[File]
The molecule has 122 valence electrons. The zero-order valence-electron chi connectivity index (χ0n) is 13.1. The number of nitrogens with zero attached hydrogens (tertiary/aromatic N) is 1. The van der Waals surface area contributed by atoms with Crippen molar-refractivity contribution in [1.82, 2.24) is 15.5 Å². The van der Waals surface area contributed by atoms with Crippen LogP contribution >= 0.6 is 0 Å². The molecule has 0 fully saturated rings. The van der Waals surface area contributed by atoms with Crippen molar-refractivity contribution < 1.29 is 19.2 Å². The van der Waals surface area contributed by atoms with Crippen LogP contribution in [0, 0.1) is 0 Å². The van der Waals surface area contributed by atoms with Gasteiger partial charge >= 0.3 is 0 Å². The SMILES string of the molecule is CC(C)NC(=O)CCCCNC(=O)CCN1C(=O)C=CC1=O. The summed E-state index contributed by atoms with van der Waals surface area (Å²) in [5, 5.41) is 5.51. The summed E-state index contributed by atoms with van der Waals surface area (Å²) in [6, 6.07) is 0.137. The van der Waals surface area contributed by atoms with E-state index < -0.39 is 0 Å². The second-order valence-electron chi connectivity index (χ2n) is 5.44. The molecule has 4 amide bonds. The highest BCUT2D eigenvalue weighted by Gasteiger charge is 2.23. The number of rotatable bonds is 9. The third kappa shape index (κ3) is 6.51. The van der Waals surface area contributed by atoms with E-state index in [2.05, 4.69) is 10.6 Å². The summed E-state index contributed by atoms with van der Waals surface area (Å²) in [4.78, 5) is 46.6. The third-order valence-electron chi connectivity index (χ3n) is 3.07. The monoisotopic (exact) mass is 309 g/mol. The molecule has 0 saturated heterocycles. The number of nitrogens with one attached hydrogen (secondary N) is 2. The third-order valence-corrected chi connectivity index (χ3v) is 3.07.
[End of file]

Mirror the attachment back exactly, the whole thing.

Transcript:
The molecule has 122 valence electrons. The zero-order valence-electron chi connectivity index (χ0n) is 13.1. The number of nitrogens with zero attached hydrogens (tertiary/aromatic N) is 1. The van der Waals surface area contributed by atoms with Crippen molar-refractivity contribution in [1.82, 2.24) is 15.5 Å². The van der Waals surface area contributed by atoms with Crippen LogP contribution >= 0.6 is 0 Å². The molecule has 0 fully saturated rings. The van der Waals surface area contributed by atoms with Crippen molar-refractivity contribution < 1.29 is 19.2 Å². The van der Waals surface area contributed by atoms with Crippen LogP contribution in [0, 0.1) is 0 Å². The van der Waals surface area contributed by atoms with Gasteiger partial charge >= 0.3 is 0 Å². The SMILES string of the molecule is CC(C)NC(=O)CCCCNC(=O)CCN1C(=O)C=CC1=O. The summed E-state index contributed by atoms with van der Waals surface area (Å²) in [5, 5.41) is 5.51. The summed E-state index contributed by atoms with van der Waals surface area (Å²) in [6, 6.07) is 0.137. The van der Waals surface area contributed by atoms with E-state index < -0.39 is 0 Å². The second-order valence-electron chi connectivity index (χ2n) is 5.44. The molecule has 4 amide bonds. The highest BCUT2D eigenvalue weighted by Gasteiger charge is 2.23. The number of rotatable bonds is 9. The third kappa shape index (κ3) is 6.51. The van der Waals surface area contributed by atoms with E-state index in [2.05, 4.69) is 10.6 Å². The summed E-state index contributed by atoms with van der Waals surface area (Å²) in [4.78, 5) is 46.6. The third-order valence-electron chi connectivity index (χ3n) is 3.07. The monoisotopic (exact) mass is 309 g/mol. The molecule has 0 saturated heterocycles. The number of nitrogens with one attached hydrogen (secondary N) is 2. The third-order valence-corrected chi connectivity index (χ3v) is 3.07.